Scotland’s Euro 2020 qualifying campaign got off to the worst possible start with an embarrassing 3-0 defeat by Kazakhstan in Nursultan on Thursday.
The Kazakhs, ranked 117th in the world, struck twice inside 10 minutes through Yuriy Pertsukh and Yan Vorogovskiy to leave an under-strength Scotland shell-shocked.
Alex McLeish’s men secured the safety net of a playoff to qualify via the Nations League in November and already that looks like their only realistic route to a first major tournament in 22 years as Baktiyar Zainutdinov’s terrific header made it 3-0 six minutes into the second half.
Without captain Andy Robertson and the highly-rated Kieran Tierney, McLeish was forced to name Aberdeen skipper Graeme Shinnie in an unfamiliar role at left-back and he was exposed for both the first two goals.
Scotland looked longingly for an offside flag that never came as Pertsukh ran onto a long ball over the top and fired high past the helpless Scott Bain.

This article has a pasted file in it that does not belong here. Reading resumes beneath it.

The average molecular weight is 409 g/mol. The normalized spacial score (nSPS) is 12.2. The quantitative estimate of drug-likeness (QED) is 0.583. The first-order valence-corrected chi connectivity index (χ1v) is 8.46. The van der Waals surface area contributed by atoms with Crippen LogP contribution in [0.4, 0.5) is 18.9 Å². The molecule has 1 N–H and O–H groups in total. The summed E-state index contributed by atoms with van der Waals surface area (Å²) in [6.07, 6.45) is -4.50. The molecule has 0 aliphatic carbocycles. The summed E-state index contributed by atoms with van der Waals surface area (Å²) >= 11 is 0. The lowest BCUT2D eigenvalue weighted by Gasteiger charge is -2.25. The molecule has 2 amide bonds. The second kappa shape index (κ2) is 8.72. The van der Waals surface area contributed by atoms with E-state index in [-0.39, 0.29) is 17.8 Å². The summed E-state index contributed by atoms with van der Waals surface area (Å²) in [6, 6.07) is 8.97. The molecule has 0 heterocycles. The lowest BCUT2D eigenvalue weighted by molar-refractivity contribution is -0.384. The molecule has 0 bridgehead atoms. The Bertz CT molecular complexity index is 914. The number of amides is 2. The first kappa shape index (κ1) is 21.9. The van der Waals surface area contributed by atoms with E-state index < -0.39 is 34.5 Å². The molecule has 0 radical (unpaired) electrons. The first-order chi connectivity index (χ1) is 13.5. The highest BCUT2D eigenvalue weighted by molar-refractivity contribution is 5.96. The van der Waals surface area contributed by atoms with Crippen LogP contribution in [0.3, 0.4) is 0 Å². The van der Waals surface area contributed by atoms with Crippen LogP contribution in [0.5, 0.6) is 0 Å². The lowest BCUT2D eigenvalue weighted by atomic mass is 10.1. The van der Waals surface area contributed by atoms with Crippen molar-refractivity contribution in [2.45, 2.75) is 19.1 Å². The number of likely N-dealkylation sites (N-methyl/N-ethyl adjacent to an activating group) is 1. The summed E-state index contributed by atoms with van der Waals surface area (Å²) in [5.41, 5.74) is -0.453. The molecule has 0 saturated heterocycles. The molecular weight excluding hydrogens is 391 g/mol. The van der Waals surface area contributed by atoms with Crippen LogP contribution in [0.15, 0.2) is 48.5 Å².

The visitors never recovered and Shinnie was caught ball-watching as Vorogovskiy was picked out by Islambek Kuat’s pass to slot past Bain again.
But for the Celtic goalkeeper, one of Scotland’s worst ever nights could have been more humiliating as Bain tipped over Kuat’s dipping drive.
Kazakhstan scored just six goals and failed to win a game in their entire qualifying campaign for the 2018 World Cup.
However, they had half that tally and three points sewn up before the hour mark when Scott McKenna was outjumped by Zainutdinov who directed his header across Bain into the bottom corner.
Scotland were shorn not only of Robertson and Tierney but a host of other regulars due to injury and international retirements, while Ryan Fraser and Charlie Mulgrew were not played in agreement with their clubs due to the plastic surface the match was played on.
However, that will not shield McLeish from seeing his position come under pressure as Scotland failed to even muster a response in the final half hour.
Bouncing back with victory away to San Marino on Sunday is now imperative for Scotland to have any chance of automatic qualification by finishing in the top two from Group I.
But with World Cup semi-finalists Belgium and Russia also in the six-team section, Scotland already have a mountain to climb.